, Volume 29, Issue 2, pp 341–344 | Cite as

Adiponectin and resistin in the neonatal rat

Effects of dexamethasone and hypoxia
Original Articles


Hypoxia is a common neonatal stress that induces insulin resistance and a decrease in body weight gain. Dexamethasone is often used to treat neonatal cardiopulmonary disease, and also leads to insulin resistance and a decrease in body weight gain. The current study addressed the hypothesis that serum concentrations of the adipokines adiponectin and/or resistin are altered during hypoxia and/or dexamethasone therapy in neonatal rats. Rat pups with their lactating dams were exposed to hypoxia (11% O2) from birth and treated with a tapering regimen of dexamethasone from postnatal day (PD) 3–6. Serum adiponectin and resistin were measured on PD7. Hypoxia and dexamethasone independently decreased body weight gain and increased adiponectin levels. The combination of hypoxia and dexamethasone did not further increase adiponectin. Dexamethasone caused a small increase in resistin in normoxic pups, which may facilitate the hyperinsulemic-normoglycemic state we previously described. We also conclude that adiponectin is increased during hypoxia in response to a decrease in the sensitivity to insulin.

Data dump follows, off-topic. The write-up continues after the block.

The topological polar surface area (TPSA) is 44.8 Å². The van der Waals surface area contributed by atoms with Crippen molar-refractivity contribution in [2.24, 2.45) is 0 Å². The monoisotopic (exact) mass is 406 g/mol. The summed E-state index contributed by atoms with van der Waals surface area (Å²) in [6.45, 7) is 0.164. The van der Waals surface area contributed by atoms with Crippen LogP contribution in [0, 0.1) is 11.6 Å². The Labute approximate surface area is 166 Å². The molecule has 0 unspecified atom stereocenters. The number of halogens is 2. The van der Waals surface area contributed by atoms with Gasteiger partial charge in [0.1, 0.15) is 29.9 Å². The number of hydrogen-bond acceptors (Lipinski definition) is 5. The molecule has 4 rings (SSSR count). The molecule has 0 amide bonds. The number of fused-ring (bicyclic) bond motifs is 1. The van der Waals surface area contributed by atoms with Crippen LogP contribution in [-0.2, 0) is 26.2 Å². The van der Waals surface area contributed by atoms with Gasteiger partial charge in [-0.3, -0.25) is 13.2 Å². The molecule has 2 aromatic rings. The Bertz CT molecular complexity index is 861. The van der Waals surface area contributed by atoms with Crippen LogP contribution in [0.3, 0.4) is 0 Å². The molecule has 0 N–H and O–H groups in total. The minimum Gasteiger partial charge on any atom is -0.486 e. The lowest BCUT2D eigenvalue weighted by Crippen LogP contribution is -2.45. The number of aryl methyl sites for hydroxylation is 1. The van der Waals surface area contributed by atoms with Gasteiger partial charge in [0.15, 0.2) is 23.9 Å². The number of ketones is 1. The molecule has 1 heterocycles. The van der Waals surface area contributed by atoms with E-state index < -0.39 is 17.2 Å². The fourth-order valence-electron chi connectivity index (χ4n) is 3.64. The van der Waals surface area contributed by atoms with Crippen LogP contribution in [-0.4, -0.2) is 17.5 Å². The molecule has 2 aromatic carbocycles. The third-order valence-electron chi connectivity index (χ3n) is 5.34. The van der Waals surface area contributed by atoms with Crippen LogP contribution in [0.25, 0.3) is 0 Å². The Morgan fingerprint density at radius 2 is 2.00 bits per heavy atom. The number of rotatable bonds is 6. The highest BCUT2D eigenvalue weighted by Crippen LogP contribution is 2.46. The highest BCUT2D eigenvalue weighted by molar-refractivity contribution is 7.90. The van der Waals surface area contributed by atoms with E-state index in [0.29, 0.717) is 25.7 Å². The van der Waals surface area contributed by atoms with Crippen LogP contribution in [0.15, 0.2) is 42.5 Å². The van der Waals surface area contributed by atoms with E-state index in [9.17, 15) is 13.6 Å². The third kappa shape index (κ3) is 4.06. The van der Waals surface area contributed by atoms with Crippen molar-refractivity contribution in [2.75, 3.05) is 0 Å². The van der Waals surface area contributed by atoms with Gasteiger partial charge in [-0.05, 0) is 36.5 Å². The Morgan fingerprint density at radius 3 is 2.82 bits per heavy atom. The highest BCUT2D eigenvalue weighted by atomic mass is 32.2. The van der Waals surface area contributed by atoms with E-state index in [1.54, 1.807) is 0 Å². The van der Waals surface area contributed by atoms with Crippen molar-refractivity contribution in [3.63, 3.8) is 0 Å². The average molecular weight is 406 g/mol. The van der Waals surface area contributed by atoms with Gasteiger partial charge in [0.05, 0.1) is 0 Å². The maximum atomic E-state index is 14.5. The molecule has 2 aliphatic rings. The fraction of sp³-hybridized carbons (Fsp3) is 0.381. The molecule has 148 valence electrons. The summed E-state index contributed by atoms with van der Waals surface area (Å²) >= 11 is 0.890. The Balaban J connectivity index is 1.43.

Key Words

Adiponectin resistin hypoxia rat newborn glucocorticoids 


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Copyright information

© Humana Press Inc. 2006

Authors and Affiliations

  1. 1.Endocrine Research LaboratorySt. Luke's Medical CenterMilwaukee
  2. 2.Department of MedicineMedical College of WisconsinMilwaukee

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